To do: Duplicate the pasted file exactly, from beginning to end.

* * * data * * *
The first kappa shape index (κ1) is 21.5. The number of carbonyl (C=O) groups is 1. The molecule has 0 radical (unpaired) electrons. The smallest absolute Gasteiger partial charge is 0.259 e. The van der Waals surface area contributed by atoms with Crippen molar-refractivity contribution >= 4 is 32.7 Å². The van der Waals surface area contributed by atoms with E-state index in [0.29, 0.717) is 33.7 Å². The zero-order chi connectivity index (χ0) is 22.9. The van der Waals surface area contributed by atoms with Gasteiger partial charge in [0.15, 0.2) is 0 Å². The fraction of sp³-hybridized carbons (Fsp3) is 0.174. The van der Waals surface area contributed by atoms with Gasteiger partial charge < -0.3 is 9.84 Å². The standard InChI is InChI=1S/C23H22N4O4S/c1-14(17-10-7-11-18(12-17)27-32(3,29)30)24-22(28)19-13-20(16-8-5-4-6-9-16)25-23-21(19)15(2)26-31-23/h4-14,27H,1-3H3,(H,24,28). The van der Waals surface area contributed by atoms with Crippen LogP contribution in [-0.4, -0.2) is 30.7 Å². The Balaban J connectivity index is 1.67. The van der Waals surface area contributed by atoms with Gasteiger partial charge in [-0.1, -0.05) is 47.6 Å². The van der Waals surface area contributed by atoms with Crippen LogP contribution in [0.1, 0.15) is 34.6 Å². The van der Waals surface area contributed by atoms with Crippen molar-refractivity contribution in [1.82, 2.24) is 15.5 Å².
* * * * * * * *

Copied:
The first kappa shape index (κ1) is 21.5. The number of carbonyl (C=O) groups is 1. The molecule has 0 radical (unpaired) electrons. The smallest absolute Gasteiger partial charge is 0.259 e. The van der Waals surface area contributed by atoms with Crippen molar-refractivity contribution >= 4 is 32.7 Å². The van der Waals surface area contributed by atoms with E-state index in [0.29, 0.717) is 33.7 Å². The zero-order chi connectivity index (χ0) is 22.9. The van der Waals surface area contributed by atoms with Gasteiger partial charge in [0.15, 0.2) is 0 Å². The fraction of sp³-hybridized carbons (Fsp3) is 0.174. The van der Waals surface area contributed by atoms with Gasteiger partial charge < -0.3 is 9.84 Å². The standard InChI is InChI=1S/C23H22N4O4S/c1-14(17-10-7-11-18(12-17)27-32(3,29)30)24-22(28)19-13-20(16-8-5-4-6-9-16)25-23-21(19)15(2)26-31-23/h4-14,27H,1-3H3,(H,24,28). The van der Waals surface area contributed by atoms with Crippen LogP contribution in [-0.4, -0.2) is 30.7 Å². The Balaban J connectivity index is 1.67. The van der Waals surface area contributed by atoms with Gasteiger partial charge in [-0.1, -0.05) is 47.6 Å². The van der Waals surface area contributed by atoms with Crippen LogP contribution in [0.1, 0.15) is 34.6 Å². The van der Waals surface area contributed by atoms with Crippen molar-refractivity contribution in [1.82, 2.24) is 15.5 Å².